Perzine, Tony Luong, 24 pgs
Writer Tony Luong, who also refers to himself as T., uses words to capture, and care for, the messy weight and healing that characterize humanity. He uses poetry and prose, yes, but he writes, above all, letters to loved ones — communicating various feelings, sometimes conflicting or changing: sadness and joy, rejection and acceptance. Expressions of romantic love, familial love, and self-love are woven throughout Soft Amber, a zine that immediately transports you into the mind and heart of its author.
Luong plays with analogies and textual containers to gracefully explore his past relationships as lessons learned. He writes, “It’s true that I’m still in love with all my exes, but love is not static. It evolves. And I’d like to remember each love as a book of poems that metaphorically sits on my bookshelf.” What follows is a list of self-validating notes about what Luong has learned and what characteristics he looks for in his future partners. Throughout Soft Amber, we see evidence of his introspective self-love coming out after he’s taken the time to heal.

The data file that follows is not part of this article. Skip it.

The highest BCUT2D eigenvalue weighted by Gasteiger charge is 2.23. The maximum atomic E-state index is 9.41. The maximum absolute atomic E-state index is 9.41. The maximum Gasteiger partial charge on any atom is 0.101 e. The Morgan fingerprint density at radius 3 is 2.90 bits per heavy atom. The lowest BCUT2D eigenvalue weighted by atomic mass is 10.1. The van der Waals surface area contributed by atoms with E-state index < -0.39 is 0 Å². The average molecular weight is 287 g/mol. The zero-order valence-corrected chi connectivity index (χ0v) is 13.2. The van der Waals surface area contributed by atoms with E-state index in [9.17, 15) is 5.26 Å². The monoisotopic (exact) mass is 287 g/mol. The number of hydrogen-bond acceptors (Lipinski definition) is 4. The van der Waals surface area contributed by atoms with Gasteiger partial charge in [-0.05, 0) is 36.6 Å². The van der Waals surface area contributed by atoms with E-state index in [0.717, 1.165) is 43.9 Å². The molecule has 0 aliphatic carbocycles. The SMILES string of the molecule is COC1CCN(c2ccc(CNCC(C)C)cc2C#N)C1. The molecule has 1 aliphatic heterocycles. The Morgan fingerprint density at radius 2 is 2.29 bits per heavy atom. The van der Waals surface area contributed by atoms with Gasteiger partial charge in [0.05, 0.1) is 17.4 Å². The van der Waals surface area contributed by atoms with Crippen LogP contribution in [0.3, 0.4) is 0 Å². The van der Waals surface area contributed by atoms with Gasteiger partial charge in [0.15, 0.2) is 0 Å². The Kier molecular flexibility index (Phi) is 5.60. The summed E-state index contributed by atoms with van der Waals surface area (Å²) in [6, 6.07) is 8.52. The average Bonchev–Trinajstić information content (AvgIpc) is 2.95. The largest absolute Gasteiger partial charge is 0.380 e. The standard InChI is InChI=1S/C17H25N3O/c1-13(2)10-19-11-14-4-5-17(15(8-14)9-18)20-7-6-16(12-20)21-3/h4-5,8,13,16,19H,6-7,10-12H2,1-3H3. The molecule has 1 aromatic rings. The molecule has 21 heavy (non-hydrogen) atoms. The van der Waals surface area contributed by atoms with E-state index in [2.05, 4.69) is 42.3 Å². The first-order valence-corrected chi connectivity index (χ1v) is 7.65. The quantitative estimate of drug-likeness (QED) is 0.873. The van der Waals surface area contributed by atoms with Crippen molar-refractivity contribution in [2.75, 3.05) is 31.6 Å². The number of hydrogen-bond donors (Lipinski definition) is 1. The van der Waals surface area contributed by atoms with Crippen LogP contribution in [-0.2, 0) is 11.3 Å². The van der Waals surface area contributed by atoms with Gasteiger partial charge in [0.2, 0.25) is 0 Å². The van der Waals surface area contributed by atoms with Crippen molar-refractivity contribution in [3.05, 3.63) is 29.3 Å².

Luong writes about the importance of friendships, chosen family, and the platonic love he’s found in the queer community, especially during trying times. He tells us how his softness and femmeness have often been in contrast with the masculinity surrounding him, especially his brothers. He writes, “I watched the anger change you into a hard shell of a cliff that we named masculinity. Your anger, it erupts like a volcano and it swallows you up.”
Luong’s pointed writing is rather powerful, but it never lacks compassion. Soft Amber also contains letters written to Luong’s parents in which he asks questions, recounts shared traumas, and holds hope that old wounds will heal someday. The sadness in these letters is palpable. At the same time, he navigates these complicated familial relationships with poise, “Soft amber is a love letter: to my immigrant parents who are scared of my queerness but try their best to learn how to love me better.”
Luong teaches us that there is beauty in impermanence and vulnerability. Soft Amber is a lesson in patience, self-acceptance, but most importantly, self-love.